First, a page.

A Flat-Earther is planning on firing himself a mile in the air on a homemade, steam-powered rocket
How far would you go to prove those know-it-all scientists wrong about the Earth being round? For most flat-earthers, the extent of dissent is nattering away with each other in online echochambers – a safe space where mean old scientists can’t bamboozle them with their book learnin’, long words and calculations. Others though: they just have to see for themselves. If Elon Musk can build his own rockets, why can’t 61-year-old daredevil “Mad” Mike Hughes?
As a rule of thumb, it’s best not to trust the aerodynamics of anyone with “Mad” in their name, just as I wouldn’t have trusted Mad Frankie Fraser to take me for a spin in a private jet. Nonetheless, Hughes is confident that his $20,000 rocket has what it takes and then some. “I don’t believe in science,” Hughes explained in a statement that should absolutely inspire confidence in his methodology. “I know about aerodynamics and fluid dynamics and how things move through the air, about the certain size of rocket nozzles, and thrust. But that’s not science, that’s just a formula. There’s no difference between science and science fiction.”
He has done this kind of stuff before:
This time, the plan is that his steam-powered rocket will take him a mile up into the air at a speed of 500mph, before he parachutes out, and lands safely.
A mile into the air, you may have noticed, falls well short of the Karman line where scientists agree we leave the Earth’s atmosphere – in fact, it doesn’t even leave the troposphere. Hot air balloons routinely go higher than this. Nonetheless, Hughes has that unshakable confidence that this will eventually lead him to blast into space – where he intends to snap a photograph of Earth from above, proving once and for all that Earth is really flat.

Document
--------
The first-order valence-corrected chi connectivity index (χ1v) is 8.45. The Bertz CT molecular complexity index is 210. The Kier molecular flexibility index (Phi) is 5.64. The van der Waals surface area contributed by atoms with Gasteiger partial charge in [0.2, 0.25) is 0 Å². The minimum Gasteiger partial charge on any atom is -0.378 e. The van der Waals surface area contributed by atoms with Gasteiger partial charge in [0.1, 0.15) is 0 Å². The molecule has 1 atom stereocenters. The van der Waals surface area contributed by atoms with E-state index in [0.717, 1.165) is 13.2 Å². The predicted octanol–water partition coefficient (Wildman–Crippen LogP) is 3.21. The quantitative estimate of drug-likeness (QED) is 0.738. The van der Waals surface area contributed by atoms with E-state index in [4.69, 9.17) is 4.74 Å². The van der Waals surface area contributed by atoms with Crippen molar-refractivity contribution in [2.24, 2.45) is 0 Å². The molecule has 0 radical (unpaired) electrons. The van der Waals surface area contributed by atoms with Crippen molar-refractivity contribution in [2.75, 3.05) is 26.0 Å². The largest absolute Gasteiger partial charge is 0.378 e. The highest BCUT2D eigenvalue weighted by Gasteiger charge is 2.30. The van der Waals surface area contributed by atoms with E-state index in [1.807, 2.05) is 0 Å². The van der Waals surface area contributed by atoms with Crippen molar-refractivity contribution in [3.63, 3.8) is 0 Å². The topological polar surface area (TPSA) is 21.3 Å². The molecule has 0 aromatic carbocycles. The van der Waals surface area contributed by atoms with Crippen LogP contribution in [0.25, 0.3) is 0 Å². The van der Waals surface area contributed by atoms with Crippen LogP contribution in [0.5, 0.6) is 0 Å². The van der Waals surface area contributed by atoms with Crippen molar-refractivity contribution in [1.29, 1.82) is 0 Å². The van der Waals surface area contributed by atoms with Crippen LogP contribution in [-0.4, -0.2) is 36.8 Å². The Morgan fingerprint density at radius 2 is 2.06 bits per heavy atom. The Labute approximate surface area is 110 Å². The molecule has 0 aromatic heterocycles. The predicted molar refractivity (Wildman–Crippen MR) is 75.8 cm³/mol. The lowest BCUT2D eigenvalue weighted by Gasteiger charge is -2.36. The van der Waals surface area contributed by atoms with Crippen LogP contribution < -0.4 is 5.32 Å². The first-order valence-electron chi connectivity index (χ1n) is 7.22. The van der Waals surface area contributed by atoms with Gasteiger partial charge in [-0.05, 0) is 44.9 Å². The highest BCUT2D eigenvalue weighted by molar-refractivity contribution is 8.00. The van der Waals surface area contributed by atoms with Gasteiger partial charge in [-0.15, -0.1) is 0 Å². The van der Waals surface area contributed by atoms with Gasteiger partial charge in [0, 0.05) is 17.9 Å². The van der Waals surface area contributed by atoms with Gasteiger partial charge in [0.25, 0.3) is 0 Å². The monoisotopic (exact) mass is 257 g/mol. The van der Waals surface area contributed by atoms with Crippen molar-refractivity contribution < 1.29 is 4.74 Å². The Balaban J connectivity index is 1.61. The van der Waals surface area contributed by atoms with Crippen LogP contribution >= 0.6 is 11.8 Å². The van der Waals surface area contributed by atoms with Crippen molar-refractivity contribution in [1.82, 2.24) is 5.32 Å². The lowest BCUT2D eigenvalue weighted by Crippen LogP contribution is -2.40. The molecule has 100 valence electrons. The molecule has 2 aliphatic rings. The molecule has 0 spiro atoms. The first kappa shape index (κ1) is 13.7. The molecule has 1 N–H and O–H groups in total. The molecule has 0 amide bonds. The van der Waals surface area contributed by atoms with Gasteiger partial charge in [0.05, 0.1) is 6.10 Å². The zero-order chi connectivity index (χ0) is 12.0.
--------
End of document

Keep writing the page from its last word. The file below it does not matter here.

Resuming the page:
One way or another, this is going to end in tears.
In a flat-Earth community show, Hughes described Elon Musk as “a giant fraud”, and NASA astronauts John Glenn and Neil Armstrong as “Freemasons” who were involved in “the roots of the deception” that the Earth is round. “I’ve been a believer for maybe almost a year. I researched it for several months in between doing everything else,” he said on the subject of Flat Earth.
It’s very hard to reason with conspiracy theorists, for all kinds of reasons, but to talk to them in their own language for a moment, how much should we take Hughes’ words at their face value? Is it possible he actually believes NASA’s take on space science, but is happy to have conspiracy theorists fund his expensive hobby? Hughes is funded largely by the support of the Flat Earth Society, which brands his homemade rocket. His GoFundMe page, which amassed $7,890 from 132 people, plays heavily on the Earth being flat. His first attempt to raise funds for the project on Kickstarter didn’t mention the Earth being flat at all, and attracted a cumulative donation of $310 from two people. Some way short of its ambitious $150,000 goal.
You can watch Hughes’ mission on “internet pay per view” through his website.